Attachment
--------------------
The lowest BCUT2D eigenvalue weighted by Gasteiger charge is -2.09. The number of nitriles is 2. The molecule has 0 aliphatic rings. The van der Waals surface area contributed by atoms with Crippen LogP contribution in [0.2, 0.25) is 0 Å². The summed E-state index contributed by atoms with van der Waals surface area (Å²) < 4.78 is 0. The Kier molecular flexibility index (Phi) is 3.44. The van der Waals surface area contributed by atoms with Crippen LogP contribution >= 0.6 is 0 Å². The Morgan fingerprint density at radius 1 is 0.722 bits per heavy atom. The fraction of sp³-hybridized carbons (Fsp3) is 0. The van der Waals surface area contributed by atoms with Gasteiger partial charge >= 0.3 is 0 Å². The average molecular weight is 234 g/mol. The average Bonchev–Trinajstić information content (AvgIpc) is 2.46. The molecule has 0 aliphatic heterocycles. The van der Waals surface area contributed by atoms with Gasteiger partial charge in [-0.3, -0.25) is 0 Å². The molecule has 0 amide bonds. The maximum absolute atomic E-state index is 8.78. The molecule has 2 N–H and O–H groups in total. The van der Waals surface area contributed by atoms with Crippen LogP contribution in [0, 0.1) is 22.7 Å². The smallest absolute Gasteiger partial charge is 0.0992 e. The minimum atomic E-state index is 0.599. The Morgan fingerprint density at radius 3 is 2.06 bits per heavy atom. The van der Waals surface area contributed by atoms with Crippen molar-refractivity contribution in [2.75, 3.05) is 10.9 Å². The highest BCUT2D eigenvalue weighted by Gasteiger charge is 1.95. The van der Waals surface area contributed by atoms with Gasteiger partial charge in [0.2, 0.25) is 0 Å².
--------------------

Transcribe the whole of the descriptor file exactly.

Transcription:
The lowest BCUT2D eigenvalue weighted by Gasteiger charge is -2.09. The number of nitriles is 2. The molecule has 0 aliphatic rings. The van der Waals surface area contributed by atoms with Crippen LogP contribution in [0.2, 0.25) is 0 Å². The summed E-state index contributed by atoms with van der Waals surface area (Å²) < 4.78 is 0. The Kier molecular flexibility index (Phi) is 3.44. The van der Waals surface area contributed by atoms with Crippen LogP contribution >= 0.6 is 0 Å². The Morgan fingerprint density at radius 1 is 0.722 bits per heavy atom. The fraction of sp³-hybridized carbons (Fsp3) is 0. The van der Waals surface area contributed by atoms with Gasteiger partial charge >= 0.3 is 0 Å². The average molecular weight is 234 g/mol. The average Bonchev–Trinajstić information content (AvgIpc) is 2.46. The molecule has 0 aliphatic heterocycles. The van der Waals surface area contributed by atoms with Gasteiger partial charge in [-0.3, -0.25) is 0 Å². The molecule has 0 amide bonds. The maximum absolute atomic E-state index is 8.78. The molecule has 2 N–H and O–H groups in total. The van der Waals surface area contributed by atoms with Crippen LogP contribution in [0, 0.1) is 22.7 Å². The smallest absolute Gasteiger partial charge is 0.0992 e. The minimum atomic E-state index is 0.599. The Morgan fingerprint density at radius 3 is 2.06 bits per heavy atom. The van der Waals surface area contributed by atoms with Crippen molar-refractivity contribution in [2.75, 3.05) is 10.9 Å². The highest BCUT2D eigenvalue weighted by Gasteiger charge is 1.95. The van der Waals surface area contributed by atoms with Gasteiger partial charge in [0.2, 0.25) is 0 Å².